DELTA — A town said goodbye to its heroine Sunday night.
More than 1,000 people braved cold temperatures to stand in line to pay their respects to Millard County Sheriff's deputy Josie Greathouse Fox, 37, shot and killed in the line of duty on Jan. 5 while making a traffic stop on U.S. 50 on a suspected burglar.
The line for Sunday's viewing was so long that the doors were opened a half-hour early.
"It's a great tribute to the service she gave to our community," said Kyle Rawley. Rawley's wife, Shannon, went to high school with Fox. "That's why we're all taking it so personally."
Relatives, friends and her fellows in the law enforcement community, including sheriffs and chiefs from numerous departments both across Utah and outside the state, were in attendance at the Millard County Fairgrounds building Sunday. All of them recalled Fox's zest for life.
"She would always lighten up the room," said Pete Madsen, who worked for Josie's parents for many years. Sunday, Madsen used words like "lost" and "empty" to describe how people were feeling without Fox.
"It should never have been. Just a waste of human life," he said. "She's just a great person."
Fox will be laid to rest today during a funeral service at the Delta LDS Stake Center, 145 S. White Sage Ave. Gov. Gary Herbert is expected to be among the dignitaries in attendance.
Inside the fairground building Sunday, Fox's casket was placed under a Millard County sheriff's flag and was surrounded by numerous wreaths sent by family members, friends and several law enforcement agencies. One wreath was in the shape of a Millard County sheriff's badge with a black stripe across the front. Another was of her deputy's hat.
On a table surrounded by flowers, several of Fox's personal items were on display, including her uniform, hat and handcuffs. The sweat pants she wore while in the police academy were next to her Jiu-Jitsu uniform. Pictures and trophies from her years of competitive motocross racing were also on display. There were notes and stories she wrote as a child. One note, written in 1981 when she was 8, was addressed to the Easter bunny asking for a rabbit of her own.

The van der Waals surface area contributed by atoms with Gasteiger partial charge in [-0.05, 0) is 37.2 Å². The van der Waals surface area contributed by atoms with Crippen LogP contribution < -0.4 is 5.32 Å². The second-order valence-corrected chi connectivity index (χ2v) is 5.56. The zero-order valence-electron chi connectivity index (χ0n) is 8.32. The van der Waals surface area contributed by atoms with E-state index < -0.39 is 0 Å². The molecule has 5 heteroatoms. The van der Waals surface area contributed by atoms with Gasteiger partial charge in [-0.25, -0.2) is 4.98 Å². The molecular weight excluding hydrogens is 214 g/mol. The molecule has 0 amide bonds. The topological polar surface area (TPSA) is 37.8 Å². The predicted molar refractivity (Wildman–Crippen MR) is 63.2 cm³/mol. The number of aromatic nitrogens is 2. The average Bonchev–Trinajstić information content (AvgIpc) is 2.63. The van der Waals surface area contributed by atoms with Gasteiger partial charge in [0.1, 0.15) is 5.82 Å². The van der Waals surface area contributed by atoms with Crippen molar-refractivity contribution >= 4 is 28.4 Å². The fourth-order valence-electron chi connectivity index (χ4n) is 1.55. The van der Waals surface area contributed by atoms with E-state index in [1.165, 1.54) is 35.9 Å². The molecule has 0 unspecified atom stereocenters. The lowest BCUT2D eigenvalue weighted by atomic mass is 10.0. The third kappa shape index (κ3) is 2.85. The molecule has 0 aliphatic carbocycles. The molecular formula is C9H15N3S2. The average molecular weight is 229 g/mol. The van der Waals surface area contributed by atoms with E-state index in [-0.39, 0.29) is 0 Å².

"I won't let the dogs get it" she promised.
Another letter exemplified the kind of service she gave to her community, no matter how big or small the task. The letter was written by a man in 2005 thanking Josie for going above and beyond the call of duty to return a wallet that he had lost.
Next to the pictures and uniforms was a plaque that read, "Our family chain is broken and nothing seems the same, but as God calls us one by one the chain will link again."
Both young and old stood in line to pay their respects to Fox. All of the cowboy hats were black in memory of the law enforcer.
"She was a heck of a deputy," said Millard County Sheriff's detective Bill Johnson. One of Fox's first ride alongs as a law enforcer was with Johnson. "She's born and raised here. She's well thought of in the community. She was very energetic, very outgoing."
In addition to the tributes at the fairgrounds, all along Delta's Main Street there were signs paying tribute to the hometown hero. Restaurants put messages on their marquees honoring Fox. Flags were all at half-staff, as they are statewide, and yellow ribbons were wrapped around trees.
At the city park, a temporary memorial was created with dozens of candles, a wreath and a picture of Fox. Several gifts were left next to the candles, including packages of Swedish fish and licorice.
One framed note left at the memorial was from an anonymous person who thanked deputy Fox for being a friend.
"Thank you for saving my life," the note said. "Thank you for putting those silver cuffs on my wrist. Thank you for being my hero."
"This town always pulls together like this — it doesn't surprise me," said Vonnie Viers. "It's just an awful tragedy. In a small town, everybody knows everybody."
Fox also had a reputation of being exceptionally good with children and working with the youths of the town.
"She was so fun to be around," said Dez Law, one of Fox's cousins. "She would just always be there for anybody."
"She loved each one of her family," added Lea Law, another cousin. "She'll be greatly missed by us. She's going to be in everybody's hearts forever."
Fox is survived by her husband, son, daughter and two step-children.
In her obituary, her family called Josie their "bright and shining star."
"We will cherish our short time with her. Our memories of her will always put a smile on our face. When she walked in the room, 'the party started,' " her obituary read.
Roberto Miramontes Roman, 41, was charged in 4th District Court with capital murder in connection with Fox's death. If convicted, he could face the death penalty. A second man, Ruben Reyes, remained in jail on an immigration detainer Sunday, but no charges in connection to the shooting have been filed against him.